From September 1943 to the conclusion of World War II in 1945, Farley Mowat served his Country in Sicily, Italy, and later the Netherlands. He witnessed people and land being ripped apart by constant shelling and trench warfare. In 1953, a full 10 years after he landed on a beach in Sicily, he returned with his wife to revisit the land and see how people recovered following the fighting.
Mowat learned a lot about the war during his visit. His account of the guerrilla warfare at Vercors with their secret army conveys the determination and grotesqueness of wartime. Many times, after revealing his pedigree, Mowat was treated as a hero.
Wit, poignancy, irreverence—all the superlatives used to describe Mowat’s writing are on display here. Aside from the painful descriptions of life during war, Aftermath is an easy book to read.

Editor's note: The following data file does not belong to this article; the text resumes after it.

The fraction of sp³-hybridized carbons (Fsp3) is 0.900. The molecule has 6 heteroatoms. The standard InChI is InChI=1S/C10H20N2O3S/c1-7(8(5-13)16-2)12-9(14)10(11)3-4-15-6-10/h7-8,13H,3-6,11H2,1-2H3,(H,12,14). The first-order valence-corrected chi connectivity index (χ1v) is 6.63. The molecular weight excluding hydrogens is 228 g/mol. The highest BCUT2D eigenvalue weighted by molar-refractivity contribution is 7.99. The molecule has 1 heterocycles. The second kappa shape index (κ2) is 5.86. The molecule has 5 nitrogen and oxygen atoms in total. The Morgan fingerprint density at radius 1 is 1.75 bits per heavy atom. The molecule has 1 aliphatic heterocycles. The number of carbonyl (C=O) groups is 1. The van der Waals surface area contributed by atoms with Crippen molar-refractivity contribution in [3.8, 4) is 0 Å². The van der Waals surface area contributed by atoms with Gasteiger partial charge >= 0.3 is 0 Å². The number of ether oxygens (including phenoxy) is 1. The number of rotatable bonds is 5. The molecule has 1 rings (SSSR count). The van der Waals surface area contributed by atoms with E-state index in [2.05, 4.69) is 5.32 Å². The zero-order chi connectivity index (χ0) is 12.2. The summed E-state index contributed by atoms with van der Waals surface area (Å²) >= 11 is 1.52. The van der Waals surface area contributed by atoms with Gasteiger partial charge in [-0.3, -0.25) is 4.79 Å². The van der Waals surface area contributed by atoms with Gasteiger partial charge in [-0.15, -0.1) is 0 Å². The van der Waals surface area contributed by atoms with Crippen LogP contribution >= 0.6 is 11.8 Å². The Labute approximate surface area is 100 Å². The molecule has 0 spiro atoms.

The book ends in a bird sanctuary where he and his host watch birds from a pill-box bunker.
“Hell of a good idea, this. Turning the sword into the ploughshare, as it were.” [said Farley]
Peter nodded. “Wouldn’t it be grand to do the same with all the military hardware in the world?” 238.
A grand idea, indeed.
—Farley Mowat, Aftermath: Travels in a Post-War World (Toronto, ON: Key Porter, 1995).